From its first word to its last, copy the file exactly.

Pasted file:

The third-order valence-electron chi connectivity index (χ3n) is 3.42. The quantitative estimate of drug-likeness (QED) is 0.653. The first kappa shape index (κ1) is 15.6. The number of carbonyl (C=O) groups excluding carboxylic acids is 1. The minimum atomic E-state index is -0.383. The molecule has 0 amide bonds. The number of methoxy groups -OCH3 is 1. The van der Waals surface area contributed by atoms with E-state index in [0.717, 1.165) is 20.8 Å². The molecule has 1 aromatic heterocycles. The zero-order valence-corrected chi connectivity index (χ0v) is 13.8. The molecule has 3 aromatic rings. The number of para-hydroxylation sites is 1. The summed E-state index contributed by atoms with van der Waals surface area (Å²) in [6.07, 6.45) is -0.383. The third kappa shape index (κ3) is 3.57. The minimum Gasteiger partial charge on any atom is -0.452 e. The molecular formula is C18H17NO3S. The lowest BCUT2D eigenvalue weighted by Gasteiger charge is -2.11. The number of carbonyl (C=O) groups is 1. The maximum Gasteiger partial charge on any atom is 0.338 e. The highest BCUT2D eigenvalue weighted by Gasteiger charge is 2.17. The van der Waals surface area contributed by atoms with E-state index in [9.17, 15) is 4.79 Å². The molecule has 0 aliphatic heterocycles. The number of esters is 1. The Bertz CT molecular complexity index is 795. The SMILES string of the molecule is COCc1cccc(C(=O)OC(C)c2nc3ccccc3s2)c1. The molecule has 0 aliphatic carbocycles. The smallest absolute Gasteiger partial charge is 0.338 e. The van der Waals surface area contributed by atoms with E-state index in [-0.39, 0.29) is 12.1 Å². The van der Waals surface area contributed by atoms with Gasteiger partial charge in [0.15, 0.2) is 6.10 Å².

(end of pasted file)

The third-order valence-electron chi connectivity index (χ3n) is 3.42. The quantitative estimate of drug-likeness (QED) is 0.653. The first kappa shape index (κ1) is 15.6. The number of carbonyl (C=O) groups excluding carboxylic acids is 1. The minimum atomic E-state index is -0.383. The molecule has 0 amide bonds. The number of methoxy groups -OCH3 is 1. The van der Waals surface area contributed by atoms with E-state index in [0.717, 1.165) is 20.8 Å². The molecule has 1 aromatic heterocycles. The zero-order valence-corrected chi connectivity index (χ0v) is 13.8. The molecule has 3 aromatic rings. The number of para-hydroxylation sites is 1. The summed E-state index contributed by atoms with van der Waals surface area (Å²) in [6.07, 6.45) is -0.383. The third kappa shape index (κ3) is 3.57. The minimum Gasteiger partial charge on any atom is -0.452 e. The molecular formula is C18H17NO3S. The lowest BCUT2D eigenvalue weighted by Gasteiger charge is -2.11. The number of carbonyl (C=O) groups is 1. The maximum Gasteiger partial charge on any atom is 0.338 e. The highest BCUT2D eigenvalue weighted by Gasteiger charge is 2.17. The van der Waals surface area contributed by atoms with E-state index in [9.17, 15) is 4.79 Å². The molecule has 0 aliphatic heterocycles. The number of esters is 1. The Bertz CT molecular complexity index is 795. The SMILES string of the molecule is COCc1cccc(C(=O)OC(C)c2nc3ccccc3s2)c1. The molecule has 0 aliphatic carbocycles. The smallest absolute Gasteiger partial charge is 0.338 e. The van der Waals surface area contributed by atoms with E-state index in [-0.39, 0.29) is 12.1 Å². The van der Waals surface area contributed by atoms with Gasteiger partial charge in [0.15, 0.2) is 6.10 Å².